Once every four years, a day is added to the regular calendar, and the year sums up to 366 days instead of 365 days. And so the mystery on what is Leap Year, and how it came to be, haunts us each Leap Year day. What does it mean? Thanks to some math and research, we have found the answer.
What is a leap year?
Simply put, our calendar is equivalent to a solar year, which means that it takes approximately 365.25 days for Earth to orbit the Sun. To keep the numbers tidy, the calculation is rounded to 365 days. Still, the .25 is significant and cannot be ignored, since science should be precise. Hence, to add that “extra” time that wasn’t accounted for, a day, February 29, is added, to the regular calendar year, every four years.
Why is it important?
That extra day makes up for what technically would be a three-year daily deduction of six hours. Essentially, if it weren’t for adding that one day every four years, our “lost” hours would pile up, year by year until our calendar would be incoherent. As NASA puts it, we would be celebrating the 4th of July in Winter. Now, that is the scientific and natural answer to Leap Year’s importance, but now, Leap Year signifies political and social events, such as the Olympics and the US elections, as well.
The first leap year, 46BC and the last calendar
Stemming from ancient Chinese, Hebrew, and other lunar calendars, Roman dictator Julius Caesar during his time in Egypt, deemed the Egyptian solar calendar as more consistent and effective. The Egyptians would intercalate a month by the patterns of the stars that astronomers observed. From there, Caesar and the astronomer Sosigenes of Alexandria decided to replace the inconsistency of lunar calendar and the observation of the stars, with the addition of a day, every four years. History Channel explains that Caesar added, to reorganize the calendar properly, two months to the year 46 BC.
The Julian calendar is closer to what we today practice, but it was still missing a few tweaks. As the Romans conquered and shaped Europe, the calendar propagated and was situated as a common and respected truth. Yet, by the 16th century, with new technologies and knowledge, the solar year was proven to be overestimated by 11 minutes. Much less than the leap months the Romans followed, but still a problem in the long run. The force that pushed for an official change was directed by the Catholic Church, who noticed that easter was misplaced for approximately ten days.
According to History Channel, Pope Gregory XIII commissioned a modified calendar, one that kept the Leap Day but removed it on centurial (100) years not divisible by 400 the example offered by the site highlights that 1700, 1800, and 1900 were not Leap Years, but 2000 was. Hence, the Gregorian calendar was officiated in the year 1582 and is still the Western calendar followed today.
What happens on a Leap Year?
Besides an extra day in February, Leap Year has inspired many legends and superstitions. As well as, traditions. In Ireland, it is said that in the fifth-century St. Bridget spoke to St. Patrick about the injustice surrounding the habit that women could not propose marriage to men, and as a solution, St. Patrick, established that on February 29th it would be permissible. Then in England, the myth was believed and added on to with a stylish spin. If the woman was turned down, the man had to buy her several pairs of elegant gloves. Today in Rome, getting married on a Leap Day is considered to bring bad luck.
Today, the feeling or observance of Leap Year and its day generates excitement, confusion, and curiosity. Author Vera Nazarian puts it nicely in her book when she pens, ” Today is an ephemeral ghost… A strange amazing day that comes only once every four years. For the rest of the time it does not “exist.”In mundane terms, it marks a “leap” in time, when the calendar is adjusted to make up for extra seconds accumulated over the preceding three years due to the rotation of the earth. A day of temporal tune up!”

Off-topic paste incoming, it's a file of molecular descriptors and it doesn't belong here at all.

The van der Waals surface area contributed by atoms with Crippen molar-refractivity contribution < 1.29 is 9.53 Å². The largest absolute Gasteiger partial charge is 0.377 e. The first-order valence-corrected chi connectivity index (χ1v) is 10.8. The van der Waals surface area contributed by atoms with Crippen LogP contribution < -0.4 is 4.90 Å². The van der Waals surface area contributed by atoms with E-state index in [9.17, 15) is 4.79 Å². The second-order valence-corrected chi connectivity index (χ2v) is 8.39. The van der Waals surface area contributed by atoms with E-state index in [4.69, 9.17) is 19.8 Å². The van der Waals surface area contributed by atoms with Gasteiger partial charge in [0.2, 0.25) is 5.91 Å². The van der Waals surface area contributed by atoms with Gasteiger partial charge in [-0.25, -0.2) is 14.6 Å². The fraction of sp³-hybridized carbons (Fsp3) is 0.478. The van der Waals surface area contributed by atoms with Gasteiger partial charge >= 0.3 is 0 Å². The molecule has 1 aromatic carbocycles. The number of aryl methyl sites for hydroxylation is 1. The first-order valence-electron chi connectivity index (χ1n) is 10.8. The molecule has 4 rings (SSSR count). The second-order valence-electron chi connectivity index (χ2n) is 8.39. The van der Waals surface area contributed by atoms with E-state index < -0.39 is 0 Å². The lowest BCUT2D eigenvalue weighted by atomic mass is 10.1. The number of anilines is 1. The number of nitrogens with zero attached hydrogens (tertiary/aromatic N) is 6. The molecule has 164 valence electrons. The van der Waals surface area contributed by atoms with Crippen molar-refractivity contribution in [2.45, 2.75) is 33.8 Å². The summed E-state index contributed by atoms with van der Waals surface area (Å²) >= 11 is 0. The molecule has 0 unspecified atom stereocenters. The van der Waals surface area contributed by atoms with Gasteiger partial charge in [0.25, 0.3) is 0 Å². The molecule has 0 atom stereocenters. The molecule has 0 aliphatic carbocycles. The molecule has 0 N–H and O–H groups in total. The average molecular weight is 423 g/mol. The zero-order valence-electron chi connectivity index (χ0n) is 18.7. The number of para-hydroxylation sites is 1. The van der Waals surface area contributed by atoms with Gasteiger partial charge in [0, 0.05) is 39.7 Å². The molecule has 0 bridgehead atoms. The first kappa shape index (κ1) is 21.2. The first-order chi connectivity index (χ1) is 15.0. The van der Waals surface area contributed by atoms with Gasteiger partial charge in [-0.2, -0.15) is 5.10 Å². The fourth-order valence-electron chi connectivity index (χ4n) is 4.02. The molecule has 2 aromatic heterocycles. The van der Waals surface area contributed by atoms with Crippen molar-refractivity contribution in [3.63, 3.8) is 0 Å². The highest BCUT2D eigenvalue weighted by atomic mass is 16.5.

She then continues to relate, “But this day holds another secret—it contains one of those truly rare moments of delightful transience and light uncertainty that only exist on the razor edge of things, along a buzzing plane of quantum probability… A day of unlocked potential. Will you or won’t you? Should you or shouldn’t you? Use this day to do something daring, extraordinary and unlike yourself. Take a chance and shape a different pattern in your personal cloud of probability!” (Nazarian, 2010)
Other things we celebrate every four years.
Leaplings’-those born on Leap Day-birthdays! Studies have shown that there are currently around five million people who are born on, Leap Day, February 29. That equals 1 out of 1,461. That means they technically only have birthdays every four years, settling for February the 28th or the first of March to celebrate every other three years.
The Olympics is an international sporting event that originated in Olympia, Greece, to showcase the greatest warriors and athletes of Ancient Greece in honor of Zeus. It occurred every four years, between August and September, and became a measurement tool of time for the greeks. The oldest dated record of the Olympics is 776 B.C. As presented by History Channel, “the first modern Olympics took place in 1896 in Athens, and featured 280 participants from 13 nations, competing in 43 events.” Modernly, the Olympic serves as a watering ground, like in Lion King; a space and time of peace and unity. For the sake of tradition, we still celebrate it every four years.
The US Presidential Election is also held every four years, for around 200 years now. It is that way because, upon redacting the US constitution, the founding fathers deemed democratic and responsible a term of four years for a change in leadership or renewal of power. The four-year term is found in Article II Section I of the Constitution.